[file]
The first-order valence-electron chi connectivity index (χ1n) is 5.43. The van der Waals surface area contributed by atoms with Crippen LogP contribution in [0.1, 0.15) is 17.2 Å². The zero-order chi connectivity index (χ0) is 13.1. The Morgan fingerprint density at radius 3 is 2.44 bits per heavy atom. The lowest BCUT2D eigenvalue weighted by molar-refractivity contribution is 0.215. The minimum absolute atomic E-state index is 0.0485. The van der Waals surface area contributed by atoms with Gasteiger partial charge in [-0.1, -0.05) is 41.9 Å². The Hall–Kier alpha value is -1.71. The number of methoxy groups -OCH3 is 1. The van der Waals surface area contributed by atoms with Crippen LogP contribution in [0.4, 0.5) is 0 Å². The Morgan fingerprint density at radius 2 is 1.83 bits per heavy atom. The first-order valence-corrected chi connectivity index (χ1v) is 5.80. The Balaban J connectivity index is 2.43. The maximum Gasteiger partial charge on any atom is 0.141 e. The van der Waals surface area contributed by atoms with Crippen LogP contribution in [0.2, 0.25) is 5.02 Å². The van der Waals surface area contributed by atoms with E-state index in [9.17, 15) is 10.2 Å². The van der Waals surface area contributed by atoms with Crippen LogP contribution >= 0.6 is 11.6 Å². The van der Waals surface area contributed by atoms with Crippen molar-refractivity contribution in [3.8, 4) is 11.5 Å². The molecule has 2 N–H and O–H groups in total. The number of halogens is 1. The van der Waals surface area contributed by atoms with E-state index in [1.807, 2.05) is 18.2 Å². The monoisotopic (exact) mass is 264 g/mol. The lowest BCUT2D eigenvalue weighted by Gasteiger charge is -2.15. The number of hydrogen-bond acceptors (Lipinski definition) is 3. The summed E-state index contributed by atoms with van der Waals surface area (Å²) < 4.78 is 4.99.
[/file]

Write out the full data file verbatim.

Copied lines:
The first-order valence-electron chi connectivity index (χ1n) is 5.43. The van der Waals surface area contributed by atoms with Crippen LogP contribution in [0.1, 0.15) is 17.2 Å². The zero-order chi connectivity index (χ0) is 13.1. The Morgan fingerprint density at radius 3 is 2.44 bits per heavy atom. The lowest BCUT2D eigenvalue weighted by molar-refractivity contribution is 0.215. The minimum absolute atomic E-state index is 0.0485. The van der Waals surface area contributed by atoms with Gasteiger partial charge in [-0.1, -0.05) is 41.9 Å². The Hall–Kier alpha value is -1.71. The number of methoxy groups -OCH3 is 1. The van der Waals surface area contributed by atoms with Crippen LogP contribution in [0.4, 0.5) is 0 Å². The Morgan fingerprint density at radius 2 is 1.83 bits per heavy atom. The first-order valence-corrected chi connectivity index (χ1v) is 5.80. The Balaban J connectivity index is 2.43. The maximum Gasteiger partial charge on any atom is 0.141 e. The van der Waals surface area contributed by atoms with Crippen LogP contribution in [0.2, 0.25) is 5.02 Å². The van der Waals surface area contributed by atoms with E-state index in [9.17, 15) is 10.2 Å². The van der Waals surface area contributed by atoms with Crippen LogP contribution >= 0.6 is 11.6 Å². The van der Waals surface area contributed by atoms with Crippen molar-refractivity contribution in [3.8, 4) is 11.5 Å². The molecule has 2 N–H and O–H groups in total. The number of halogens is 1. The van der Waals surface area contributed by atoms with E-state index in [1.807, 2.05) is 18.2 Å². The monoisotopic (exact) mass is 264 g/mol. The lowest BCUT2D eigenvalue weighted by Gasteiger charge is -2.15. The number of hydrogen-bond acceptors (Lipinski definition) is 3. The summed E-state index contributed by atoms with van der Waals surface area (Å²) < 4.78 is 4.99.